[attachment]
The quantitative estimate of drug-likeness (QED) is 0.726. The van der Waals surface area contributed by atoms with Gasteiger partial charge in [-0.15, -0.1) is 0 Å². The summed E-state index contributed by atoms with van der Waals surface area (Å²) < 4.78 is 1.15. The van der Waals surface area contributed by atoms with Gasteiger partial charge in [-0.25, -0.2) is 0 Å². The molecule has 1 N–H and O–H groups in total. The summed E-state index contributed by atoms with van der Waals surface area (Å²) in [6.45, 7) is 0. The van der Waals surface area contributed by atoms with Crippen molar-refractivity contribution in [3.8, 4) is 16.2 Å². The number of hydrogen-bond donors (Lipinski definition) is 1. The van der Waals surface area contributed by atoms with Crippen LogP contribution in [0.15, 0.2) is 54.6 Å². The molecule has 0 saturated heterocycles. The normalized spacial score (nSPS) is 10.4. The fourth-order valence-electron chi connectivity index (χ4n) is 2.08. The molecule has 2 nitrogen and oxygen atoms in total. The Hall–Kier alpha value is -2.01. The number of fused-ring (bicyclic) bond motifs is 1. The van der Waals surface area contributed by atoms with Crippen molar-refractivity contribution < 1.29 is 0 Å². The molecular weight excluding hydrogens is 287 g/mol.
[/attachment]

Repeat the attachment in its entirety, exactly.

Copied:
The quantitative estimate of drug-likeness (QED) is 0.726. The van der Waals surface area contributed by atoms with Gasteiger partial charge in [-0.15, -0.1) is 0 Å². The summed E-state index contributed by atoms with van der Waals surface area (Å²) < 4.78 is 1.15. The van der Waals surface area contributed by atoms with Gasteiger partial charge in [-0.25, -0.2) is 0 Å². The molecule has 1 N–H and O–H groups in total. The summed E-state index contributed by atoms with van der Waals surface area (Å²) in [6.45, 7) is 0. The van der Waals surface area contributed by atoms with Crippen molar-refractivity contribution in [3.8, 4) is 16.2 Å². The number of hydrogen-bond donors (Lipinski definition) is 1. The van der Waals surface area contributed by atoms with Crippen LogP contribution in [0.15, 0.2) is 54.6 Å². The molecule has 0 saturated heterocycles. The normalized spacial score (nSPS) is 10.4. The fourth-order valence-electron chi connectivity index (χ4n) is 2.08. The molecule has 2 nitrogen and oxygen atoms in total. The Hall–Kier alpha value is -2.01. The number of fused-ring (bicyclic) bond motifs is 1. The van der Waals surface area contributed by atoms with Crippen molar-refractivity contribution < 1.29 is 0 Å². The molecular weight excluding hydrogens is 287 g/mol.